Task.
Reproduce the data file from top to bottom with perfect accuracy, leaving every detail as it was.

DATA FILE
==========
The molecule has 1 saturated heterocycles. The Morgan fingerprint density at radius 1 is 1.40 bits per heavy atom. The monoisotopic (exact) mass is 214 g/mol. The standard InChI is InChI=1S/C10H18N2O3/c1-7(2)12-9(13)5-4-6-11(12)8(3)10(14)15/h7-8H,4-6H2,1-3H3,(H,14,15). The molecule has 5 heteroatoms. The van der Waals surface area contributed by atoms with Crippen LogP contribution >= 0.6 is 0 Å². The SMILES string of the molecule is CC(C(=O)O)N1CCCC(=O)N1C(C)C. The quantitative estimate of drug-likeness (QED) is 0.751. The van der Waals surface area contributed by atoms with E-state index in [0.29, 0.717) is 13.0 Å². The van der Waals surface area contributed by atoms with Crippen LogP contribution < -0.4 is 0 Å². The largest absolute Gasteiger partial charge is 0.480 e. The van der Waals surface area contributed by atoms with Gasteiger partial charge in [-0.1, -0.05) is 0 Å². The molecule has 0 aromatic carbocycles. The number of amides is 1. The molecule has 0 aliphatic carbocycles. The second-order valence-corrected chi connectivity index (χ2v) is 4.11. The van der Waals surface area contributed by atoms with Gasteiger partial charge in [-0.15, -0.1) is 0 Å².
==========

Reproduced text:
The molecule has 1 saturated heterocycles. The Morgan fingerprint density at radius 1 is 1.40 bits per heavy atom. The monoisotopic (exact) mass is 214 g/mol. The standard InChI is InChI=1S/C10H18N2O3/c1-7(2)12-9(13)5-4-6-11(12)8(3)10(14)15/h7-8H,4-6H2,1-3H3,(H,14,15). The molecule has 5 heteroatoms. The van der Waals surface area contributed by atoms with Crippen LogP contribution >= 0.6 is 0 Å². The SMILES string of the molecule is CC(C(=O)O)N1CCCC(=O)N1C(C)C. The quantitative estimate of drug-likeness (QED) is 0.751. The van der Waals surface area contributed by atoms with E-state index in [0.29, 0.717) is 13.0 Å². The van der Waals surface area contributed by atoms with Crippen LogP contribution < -0.4 is 0 Å². The largest absolute Gasteiger partial charge is 0.480 e. The van der Waals surface area contributed by atoms with Gasteiger partial charge in [-0.1, -0.05) is 0 Å². The molecule has 0 aromatic carbocycles. The number of amides is 1. The molecule has 0 aliphatic carbocycles. The second-order valence-corrected chi connectivity index (χ2v) is 4.11. The van der Waals surface area contributed by atoms with Gasteiger partial charge in [-0.15, -0.1) is 0 Å².